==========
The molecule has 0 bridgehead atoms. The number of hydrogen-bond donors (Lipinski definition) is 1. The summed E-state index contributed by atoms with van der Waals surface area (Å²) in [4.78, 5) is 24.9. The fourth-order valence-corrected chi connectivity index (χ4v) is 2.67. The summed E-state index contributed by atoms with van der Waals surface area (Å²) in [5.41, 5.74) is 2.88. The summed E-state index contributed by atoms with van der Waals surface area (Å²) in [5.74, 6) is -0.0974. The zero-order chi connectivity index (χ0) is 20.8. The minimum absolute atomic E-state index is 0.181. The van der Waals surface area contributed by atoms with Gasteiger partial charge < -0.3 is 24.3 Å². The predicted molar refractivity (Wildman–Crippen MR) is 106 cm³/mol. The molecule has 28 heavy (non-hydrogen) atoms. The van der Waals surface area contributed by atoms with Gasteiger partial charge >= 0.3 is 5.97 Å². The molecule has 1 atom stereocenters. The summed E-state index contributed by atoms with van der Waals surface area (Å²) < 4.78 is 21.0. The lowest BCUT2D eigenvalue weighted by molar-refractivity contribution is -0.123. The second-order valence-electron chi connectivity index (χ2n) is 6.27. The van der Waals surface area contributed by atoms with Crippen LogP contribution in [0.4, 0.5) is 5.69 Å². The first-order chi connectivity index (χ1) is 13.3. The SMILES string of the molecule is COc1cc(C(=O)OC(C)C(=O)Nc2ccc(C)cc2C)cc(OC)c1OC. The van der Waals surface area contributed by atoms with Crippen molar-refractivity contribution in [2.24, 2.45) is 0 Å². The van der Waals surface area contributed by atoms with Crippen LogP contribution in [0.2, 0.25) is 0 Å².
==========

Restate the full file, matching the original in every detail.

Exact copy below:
The molecule has 0 bridgehead atoms. The number of hydrogen-bond donors (Lipinski definition) is 1. The summed E-state index contributed by atoms with van der Waals surface area (Å²) in [4.78, 5) is 24.9. The fourth-order valence-corrected chi connectivity index (χ4v) is 2.67. The summed E-state index contributed by atoms with van der Waals surface area (Å²) in [5.41, 5.74) is 2.88. The summed E-state index contributed by atoms with van der Waals surface area (Å²) in [5.74, 6) is -0.0974. The zero-order chi connectivity index (χ0) is 20.8. The minimum absolute atomic E-state index is 0.181. The van der Waals surface area contributed by atoms with Gasteiger partial charge < -0.3 is 24.3 Å². The predicted molar refractivity (Wildman–Crippen MR) is 106 cm³/mol. The molecule has 28 heavy (non-hydrogen) atoms. The van der Waals surface area contributed by atoms with Gasteiger partial charge >= 0.3 is 5.97 Å². The molecule has 1 atom stereocenters. The summed E-state index contributed by atoms with van der Waals surface area (Å²) < 4.78 is 21.0. The lowest BCUT2D eigenvalue weighted by molar-refractivity contribution is -0.123. The second-order valence-electron chi connectivity index (χ2n) is 6.27. The van der Waals surface area contributed by atoms with Crippen LogP contribution in [0.4, 0.5) is 5.69 Å². The first-order chi connectivity index (χ1) is 13.3. The SMILES string of the molecule is COc1cc(C(=O)OC(C)C(=O)Nc2ccc(C)cc2C)cc(OC)c1OC. The van der Waals surface area contributed by atoms with Crippen molar-refractivity contribution in [2.24, 2.45) is 0 Å². The van der Waals surface area contributed by atoms with Crippen LogP contribution in [0.2, 0.25) is 0 Å².